- Thomson Reuters
It’s already bad in the energy sector.
And it may get worse.
Some of Wall Street’s top names are trying to figure out how low the oil price could go.
Speaking on CNBC’s “Fast Money Halftime Report” on Friday, billionaire investor Carl Icahn said that the oil price could fall further because it started to pick up again.
“I don’t think anybody thought it would be this bad because you obviously have the Middle East, Saudi Arabia just keep pumping and pumping and pumping oil,” he said. “And that’s a secular change that you can’t do anything about. It’s a political thing also.”
“I think it will, it could very easily get worse. And eventually, I think it will get better, but it could get worse,” he added.
West Texas Intermediate crude oil closed at $35.36 a barrel on Friday.
It is going to get worse
Icahn’s comments, however, read stronger those of other Wall Street dealmakers.
Oaktree Capital cofounder Howard Marks said last week at the Goldman Sachs Financial Services Conference in New York that there is “nothing intelligent to be said about the future of the price of oil.”
“There will be more pain in that area,” Blackstone co-CEO and cofounder Steve Schwarzman said at the same event. But, Schwarzman added: “I don’t purport to be an energy expert, because virtually every energy expert who purports to be one is wrong almost all the time.”
- David McNew/Getty Images
While these dealmakers aren’t sure on where the oil price will bottom out, they are highly confident that the pain in the energy sector will lead to stellar investment opportunities.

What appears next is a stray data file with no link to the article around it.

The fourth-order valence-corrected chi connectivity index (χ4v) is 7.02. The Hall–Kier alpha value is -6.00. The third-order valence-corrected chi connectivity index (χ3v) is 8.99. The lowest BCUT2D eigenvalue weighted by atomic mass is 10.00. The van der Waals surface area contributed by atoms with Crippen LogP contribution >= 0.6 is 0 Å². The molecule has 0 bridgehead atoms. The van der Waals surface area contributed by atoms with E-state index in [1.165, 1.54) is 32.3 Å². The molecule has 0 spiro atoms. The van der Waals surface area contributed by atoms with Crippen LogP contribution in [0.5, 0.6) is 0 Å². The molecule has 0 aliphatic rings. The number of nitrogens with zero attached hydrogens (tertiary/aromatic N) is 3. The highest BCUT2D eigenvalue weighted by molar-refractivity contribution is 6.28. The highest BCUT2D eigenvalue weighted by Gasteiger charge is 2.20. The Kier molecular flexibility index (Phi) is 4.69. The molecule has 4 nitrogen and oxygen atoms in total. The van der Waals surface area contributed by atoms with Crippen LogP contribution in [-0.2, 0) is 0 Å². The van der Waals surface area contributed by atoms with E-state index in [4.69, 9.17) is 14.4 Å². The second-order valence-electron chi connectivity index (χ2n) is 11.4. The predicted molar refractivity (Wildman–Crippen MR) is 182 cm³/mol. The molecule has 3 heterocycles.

Consensus among top dealmakers is that restructurings and bankruptcies in the space will only grow in 2016. US energy companies may be under particularly acute pressure, according to Mike Mullaney, CIO of Fiduciary Trust, an investment manager overseeing $12 billion in stocks and investment-grade bonds, among other products.
‘The greatest energy investing opportunities we’ve ever seen’
“At an all-in cost of production of $60 a barrel or more, many levered frackers are toast,” Mullaney told Business Insider.
For some, that represents a buying opportunity. Distressed-debt investors have struggled to generate returns in the wake of the financial crisis, as an extended period of low interest rates limited the number of companies that have fallen into difficulty.
- REUTERS/Jonathan Ernst
With interest rates set to rise in the near future and the price of oil plummeting, some are betting that more companies will find themselves under pressure.
David Rubenstein, co-CEO of the Carlyle Group, said last week that “the greatest energy investing opportunities we’ve ever seen” could lie ahead.
“Nobody knows where the price of oil is going,” Marks said. “We have bonds that have gone from 90 to 60 in the last couple months.”
Marks said that it’s not just energy companies that are likely to struggle, and he thinks it could get worse.
“I think $37-dollar oil will present a lot of opportunities,” he said Tuesday. “I think $30 will present more.”